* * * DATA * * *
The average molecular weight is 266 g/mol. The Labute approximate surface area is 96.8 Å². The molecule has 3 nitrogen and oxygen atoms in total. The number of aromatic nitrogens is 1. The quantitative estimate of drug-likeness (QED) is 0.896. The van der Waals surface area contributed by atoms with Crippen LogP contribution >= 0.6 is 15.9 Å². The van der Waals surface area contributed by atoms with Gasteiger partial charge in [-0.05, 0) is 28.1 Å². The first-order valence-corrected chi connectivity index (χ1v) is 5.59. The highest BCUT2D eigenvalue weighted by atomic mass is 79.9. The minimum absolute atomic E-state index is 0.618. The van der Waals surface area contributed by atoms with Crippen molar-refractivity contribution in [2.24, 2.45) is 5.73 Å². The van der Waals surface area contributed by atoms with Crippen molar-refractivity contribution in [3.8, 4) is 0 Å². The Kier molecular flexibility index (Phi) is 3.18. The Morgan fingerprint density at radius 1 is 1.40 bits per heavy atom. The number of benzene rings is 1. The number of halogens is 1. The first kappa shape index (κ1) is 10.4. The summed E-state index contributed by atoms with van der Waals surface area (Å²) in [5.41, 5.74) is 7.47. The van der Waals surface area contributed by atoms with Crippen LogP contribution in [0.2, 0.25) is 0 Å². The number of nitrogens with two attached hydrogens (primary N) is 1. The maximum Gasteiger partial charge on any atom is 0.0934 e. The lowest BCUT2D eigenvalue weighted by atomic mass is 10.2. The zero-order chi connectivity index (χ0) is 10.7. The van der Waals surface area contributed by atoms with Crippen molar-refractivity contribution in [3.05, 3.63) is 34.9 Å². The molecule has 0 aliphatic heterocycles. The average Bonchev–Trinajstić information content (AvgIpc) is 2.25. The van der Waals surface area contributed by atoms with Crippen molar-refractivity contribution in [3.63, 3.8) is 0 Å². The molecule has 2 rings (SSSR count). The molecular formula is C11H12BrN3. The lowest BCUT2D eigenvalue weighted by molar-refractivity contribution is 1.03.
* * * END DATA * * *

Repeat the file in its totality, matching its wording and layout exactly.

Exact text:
The average molecular weight is 266 g/mol. The Labute approximate surface area is 96.8 Å². The molecule has 3 nitrogen and oxygen atoms in total. The number of aromatic nitrogens is 1. The quantitative estimate of drug-likeness (QED) is 0.896. The van der Waals surface area contributed by atoms with Crippen LogP contribution >= 0.6 is 15.9 Å². The van der Waals surface area contributed by atoms with Gasteiger partial charge in [-0.05, 0) is 28.1 Å². The first-order valence-corrected chi connectivity index (χ1v) is 5.59. The highest BCUT2D eigenvalue weighted by atomic mass is 79.9. The minimum absolute atomic E-state index is 0.618. The van der Waals surface area contributed by atoms with Crippen molar-refractivity contribution in [2.24, 2.45) is 5.73 Å². The van der Waals surface area contributed by atoms with Crippen molar-refractivity contribution in [3.8, 4) is 0 Å². The Kier molecular flexibility index (Phi) is 3.18. The Morgan fingerprint density at radius 1 is 1.40 bits per heavy atom. The number of benzene rings is 1. The number of halogens is 1. The first kappa shape index (κ1) is 10.4. The summed E-state index contributed by atoms with van der Waals surface area (Å²) in [5.41, 5.74) is 7.47. The van der Waals surface area contributed by atoms with Crippen LogP contribution in [0.2, 0.25) is 0 Å². The number of nitrogens with two attached hydrogens (primary N) is 1. The maximum Gasteiger partial charge on any atom is 0.0934 e. The lowest BCUT2D eigenvalue weighted by atomic mass is 10.2. The zero-order chi connectivity index (χ0) is 10.7. The van der Waals surface area contributed by atoms with Crippen molar-refractivity contribution in [3.05, 3.63) is 34.9 Å². The molecule has 0 aliphatic heterocycles. The average Bonchev–Trinajstić information content (AvgIpc) is 2.25. The van der Waals surface area contributed by atoms with Crippen molar-refractivity contribution in [3.63, 3.8) is 0 Å². The molecule has 2 rings (SSSR count). The molecular formula is C11H12BrN3. The lowest BCUT2D eigenvalue weighted by molar-refractivity contribution is 1.03.